Visionaries share personal history tidbits

Two years ago, I completed a book, Bright Lights of the Second City: 50 Prominent Chicagoans on Living with Passion and Purpose. As a lifelong interviewer of accomplished individuals, writing the book was a professional pinnacle. It introduced me to the personal histories of 50 renowned Chicagoans, including Apollo 13 astronaut James Lovell, jazz great Ramsey Lewis, and broadcast legend Bill Kurtis.

Soon after my book was published, I read a post on titled “5 Breakthroughs You Can Learn from These Visionaries.” The piece, packed with a couple of fascinating video clips, sprinkles nuggets of stellar advice delivered in neat, concise but totally believable little packages. They exemplify the kind of inspirational cheerleading messages that can help us breathe more easily — if we remember to follow them when, for example, we’re panicking about whether (1) our new project is as viable as we first thought, (2) our problem-solving approach is actually making said problem more manageable, or 3) our new take on a classic situation will appeal to anyone but us.

Take Philippe Petit, for example. He’s the high-wire artist who boldly scaled a wire between the World Trade Center twin towers in 1974 — a more innocent time when the terror of 9/11 was simply unimaginable. See the astonishing You Tube video here. Ever emphasizing his rarely matched pursuit of perfection, he proudly says, “people label me a madman of detail, and I don’t refute the title. I work towards perfection for thousands of hours ….”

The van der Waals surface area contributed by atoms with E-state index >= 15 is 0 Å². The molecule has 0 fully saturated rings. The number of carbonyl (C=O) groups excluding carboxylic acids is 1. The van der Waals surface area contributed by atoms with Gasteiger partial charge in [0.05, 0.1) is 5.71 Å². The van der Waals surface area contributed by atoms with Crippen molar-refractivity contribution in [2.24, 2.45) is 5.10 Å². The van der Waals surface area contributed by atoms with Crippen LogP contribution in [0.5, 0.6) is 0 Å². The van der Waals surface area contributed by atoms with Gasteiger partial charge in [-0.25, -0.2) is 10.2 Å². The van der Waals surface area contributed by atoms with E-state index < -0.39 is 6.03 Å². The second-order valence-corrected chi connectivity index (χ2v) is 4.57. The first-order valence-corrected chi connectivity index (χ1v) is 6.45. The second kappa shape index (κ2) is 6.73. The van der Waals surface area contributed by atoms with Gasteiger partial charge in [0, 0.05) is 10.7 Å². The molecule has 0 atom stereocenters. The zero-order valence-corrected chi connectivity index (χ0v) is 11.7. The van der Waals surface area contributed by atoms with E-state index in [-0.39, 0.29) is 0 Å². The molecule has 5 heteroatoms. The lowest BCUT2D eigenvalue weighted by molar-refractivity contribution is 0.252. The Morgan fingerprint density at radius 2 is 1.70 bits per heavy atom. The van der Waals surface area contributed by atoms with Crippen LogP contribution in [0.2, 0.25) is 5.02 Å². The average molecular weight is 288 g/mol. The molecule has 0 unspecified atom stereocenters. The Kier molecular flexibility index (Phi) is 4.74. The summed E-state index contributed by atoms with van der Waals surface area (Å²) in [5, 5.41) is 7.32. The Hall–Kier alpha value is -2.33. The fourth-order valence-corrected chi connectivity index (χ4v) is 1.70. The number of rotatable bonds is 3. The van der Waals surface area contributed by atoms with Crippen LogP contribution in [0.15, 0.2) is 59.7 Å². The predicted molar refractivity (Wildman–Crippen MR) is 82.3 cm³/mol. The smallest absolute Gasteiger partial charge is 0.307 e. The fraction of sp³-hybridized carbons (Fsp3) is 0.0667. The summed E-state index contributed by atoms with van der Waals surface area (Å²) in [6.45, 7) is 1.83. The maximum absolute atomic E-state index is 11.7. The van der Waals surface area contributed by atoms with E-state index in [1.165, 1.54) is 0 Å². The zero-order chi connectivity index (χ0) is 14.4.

On another front, paleontologist Neil Shubin, Ph.D., agrees with many individuals profiled in Bright Lights of the Second City that luck is, quite often, an underrated factor in achieving one’s desired outcome. (See Shubin here on “The Colbert Report.”) Bright Lights front cover lo-resHe is also quick to remind us that tenacity trumps many other characteristics. When talking about how he and his team found the snout of a Tiktaalik roseae (a 375-million-year old fossil). Shubin emphasizes, “we could have given up — it had been six years! But we didn’t.”

Read the post to meet celebrity stylist June Ambrose, cellist Zoe Keating, and Jad Abumrad, cohost of WNYC’s Radiolab. They each contribute insights that can stimulate us to live our lives more creatively .

Scouting for Memories

As a small-town girl of seven years old in suburban Philadelphia, my favorite day of the week was Tuesday. On that day, I eagerly dressed up in my Brownie ensemble, consisting of a freshly ironed, cocoa-colored, short sleeve shirtwaist dress, a brown cardigan sweater, and knee socks — all topped off with a beanie.

My mom, Jean Storm, "modeling" for one of my Dad's freelance writing assignments.

My mom, Jean Storm, “modeling” for one of my Dad’s freelance writing assignments.

Best of all, my mom was my Brownie leader. A few years after we started Brownies together, I graduated and became a full-fledged member of the Girl Scouts of America. Not a particularly warm and maternal type, my mother nonetheless believed she had a duty to serve as a community leader, which included sheparding a group of 20 girls through the scouting process. Because of her natural organizational and people skills, Mom was an ideal scout leader.

Her fun-loving streak led her to devise a variety of field trips and encourage us in the earning of badges that, to my mind, represented the golden nectar of scouting. (For those unfamiliar with Girl Scouting, badges are small colorful fabric patches that are awarded after a scout masters a set of activities related to a specific skill, such as financial literacy or sewing. Badges are then affixed to a sash, which scouts usually display with a great deal of pride.)